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Zhang Jin's wedding this summer turned out to be even better than she could have hoped for. The S Mercedes-Benz escort. The banquet for friends, relatives and business associates at the best seafood restaurant -- and, as an unexpected bonus, the splashy backdrop of a nearby skyscraper crowned by a miniature rooftop replica of the Eiffel Tower.
She was not referring to her parents, in-laws or friends. Instead, she was talking about a popular new phenomenon for middle-class newlyweds here: a one-stop wedding shopping center that takes care of the photos, the makeup, the flowers, the catering and just about everything else.
Less than a generation ago, most weddings in China were private and low-key, more city hall than banquet hall. Most couples wore everyday clothes, dined modestly in their own homes and resisted any flair, fretful that the authorities could accuse them of being ostentatious, wasteful or politically bankrupt.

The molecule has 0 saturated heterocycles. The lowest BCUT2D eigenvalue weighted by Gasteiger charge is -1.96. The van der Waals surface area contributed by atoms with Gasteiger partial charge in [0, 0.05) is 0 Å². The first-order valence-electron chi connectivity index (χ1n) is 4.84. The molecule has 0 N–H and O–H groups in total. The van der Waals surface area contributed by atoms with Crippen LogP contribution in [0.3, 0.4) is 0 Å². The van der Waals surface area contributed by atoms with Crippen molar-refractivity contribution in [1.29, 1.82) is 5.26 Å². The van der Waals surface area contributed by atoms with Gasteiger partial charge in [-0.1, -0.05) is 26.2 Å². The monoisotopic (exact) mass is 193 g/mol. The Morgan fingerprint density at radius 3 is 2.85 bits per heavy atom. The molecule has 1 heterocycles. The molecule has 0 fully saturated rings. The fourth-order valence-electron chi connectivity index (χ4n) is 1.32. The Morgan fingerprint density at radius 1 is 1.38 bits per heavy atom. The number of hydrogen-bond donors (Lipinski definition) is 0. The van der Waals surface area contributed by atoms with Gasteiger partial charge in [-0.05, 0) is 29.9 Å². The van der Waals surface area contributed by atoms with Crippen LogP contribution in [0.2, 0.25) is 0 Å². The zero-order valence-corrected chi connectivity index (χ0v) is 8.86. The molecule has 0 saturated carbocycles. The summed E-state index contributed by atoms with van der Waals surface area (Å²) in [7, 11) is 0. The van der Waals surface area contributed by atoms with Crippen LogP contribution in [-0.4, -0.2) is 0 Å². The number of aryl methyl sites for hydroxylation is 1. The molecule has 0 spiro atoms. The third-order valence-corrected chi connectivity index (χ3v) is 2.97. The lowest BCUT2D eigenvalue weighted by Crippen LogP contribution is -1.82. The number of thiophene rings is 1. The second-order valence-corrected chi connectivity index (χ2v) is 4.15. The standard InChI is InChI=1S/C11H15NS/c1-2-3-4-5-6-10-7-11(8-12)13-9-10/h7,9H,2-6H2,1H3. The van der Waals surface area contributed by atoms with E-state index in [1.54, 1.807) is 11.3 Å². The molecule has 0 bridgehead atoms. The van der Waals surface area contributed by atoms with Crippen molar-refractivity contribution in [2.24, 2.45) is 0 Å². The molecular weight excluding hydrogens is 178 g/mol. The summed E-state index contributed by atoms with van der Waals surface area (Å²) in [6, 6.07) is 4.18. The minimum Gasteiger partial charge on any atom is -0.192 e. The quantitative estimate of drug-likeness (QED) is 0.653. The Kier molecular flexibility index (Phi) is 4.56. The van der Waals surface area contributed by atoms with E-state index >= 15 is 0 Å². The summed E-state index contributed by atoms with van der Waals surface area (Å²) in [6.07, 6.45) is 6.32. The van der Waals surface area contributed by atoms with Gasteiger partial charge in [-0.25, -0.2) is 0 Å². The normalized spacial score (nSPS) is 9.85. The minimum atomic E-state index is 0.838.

These days, though, more people in China dream of spectacular and highly personal ceremonies. But because so few people have any experience with events of this kind, thousands of families have gladly ceded personal control over the biggest day in their lives to one-stop wedding centers. Such centers first popped up a few years ago in Beijing and Shanghai.
Less than two years ago, the idea also took root here in Guizhou Province, the country's poorest, creating even more of an obvious status divide between the privileged and the masses. Spanning three floors, the business is the brainchild of Wang Jun, a year-old entrepreneur. He grew up here, then got the idea after living in Shanghai for a few years, and founding a successful cosmetics business.